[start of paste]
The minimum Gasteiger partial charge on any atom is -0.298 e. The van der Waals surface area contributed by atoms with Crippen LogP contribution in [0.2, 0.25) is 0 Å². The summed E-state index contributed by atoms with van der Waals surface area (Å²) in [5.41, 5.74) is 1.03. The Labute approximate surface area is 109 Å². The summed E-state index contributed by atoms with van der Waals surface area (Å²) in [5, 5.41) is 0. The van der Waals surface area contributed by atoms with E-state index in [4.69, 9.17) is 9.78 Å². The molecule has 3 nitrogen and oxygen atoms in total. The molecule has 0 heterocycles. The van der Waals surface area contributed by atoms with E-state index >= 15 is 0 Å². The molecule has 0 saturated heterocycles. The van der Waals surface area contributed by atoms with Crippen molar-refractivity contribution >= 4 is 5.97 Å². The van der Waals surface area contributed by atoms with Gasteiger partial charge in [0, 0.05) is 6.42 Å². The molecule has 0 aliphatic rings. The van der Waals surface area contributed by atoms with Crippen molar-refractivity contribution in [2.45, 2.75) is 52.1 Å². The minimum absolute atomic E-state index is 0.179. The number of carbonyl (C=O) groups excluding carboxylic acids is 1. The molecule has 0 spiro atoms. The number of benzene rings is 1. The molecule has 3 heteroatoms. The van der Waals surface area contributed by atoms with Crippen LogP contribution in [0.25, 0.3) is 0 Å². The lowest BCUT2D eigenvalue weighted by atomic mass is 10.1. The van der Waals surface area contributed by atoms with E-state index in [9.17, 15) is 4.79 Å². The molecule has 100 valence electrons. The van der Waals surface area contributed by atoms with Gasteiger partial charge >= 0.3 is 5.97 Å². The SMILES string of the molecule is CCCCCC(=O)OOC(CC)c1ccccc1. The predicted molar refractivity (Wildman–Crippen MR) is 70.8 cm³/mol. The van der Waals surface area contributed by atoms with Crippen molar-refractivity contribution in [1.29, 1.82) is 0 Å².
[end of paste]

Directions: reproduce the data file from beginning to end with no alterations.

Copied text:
The minimum Gasteiger partial charge on any atom is -0.298 e. The van der Waals surface area contributed by atoms with Crippen LogP contribution in [0.2, 0.25) is 0 Å². The summed E-state index contributed by atoms with van der Waals surface area (Å²) in [5.41, 5.74) is 1.03. The Labute approximate surface area is 109 Å². The summed E-state index contributed by atoms with van der Waals surface area (Å²) in [5, 5.41) is 0. The van der Waals surface area contributed by atoms with E-state index in [4.69, 9.17) is 9.78 Å². The molecule has 3 nitrogen and oxygen atoms in total. The molecule has 0 heterocycles. The van der Waals surface area contributed by atoms with E-state index >= 15 is 0 Å². The molecule has 0 saturated heterocycles. The van der Waals surface area contributed by atoms with Crippen molar-refractivity contribution >= 4 is 5.97 Å². The van der Waals surface area contributed by atoms with Gasteiger partial charge in [0, 0.05) is 6.42 Å². The molecule has 0 aliphatic rings. The van der Waals surface area contributed by atoms with Crippen molar-refractivity contribution in [2.45, 2.75) is 52.1 Å². The minimum absolute atomic E-state index is 0.179. The number of carbonyl (C=O) groups excluding carboxylic acids is 1. The molecule has 0 spiro atoms. The number of benzene rings is 1. The molecule has 3 heteroatoms. The van der Waals surface area contributed by atoms with Crippen LogP contribution in [0.25, 0.3) is 0 Å². The lowest BCUT2D eigenvalue weighted by atomic mass is 10.1. The van der Waals surface area contributed by atoms with E-state index in [9.17, 15) is 4.79 Å². The molecule has 100 valence electrons. The van der Waals surface area contributed by atoms with Gasteiger partial charge >= 0.3 is 5.97 Å². The SMILES string of the molecule is CCCCCC(=O)OOC(CC)c1ccccc1. The predicted molar refractivity (Wildman–Crippen MR) is 70.8 cm³/mol. The van der Waals surface area contributed by atoms with Crippen molar-refractivity contribution in [1.29, 1.82) is 0 Å².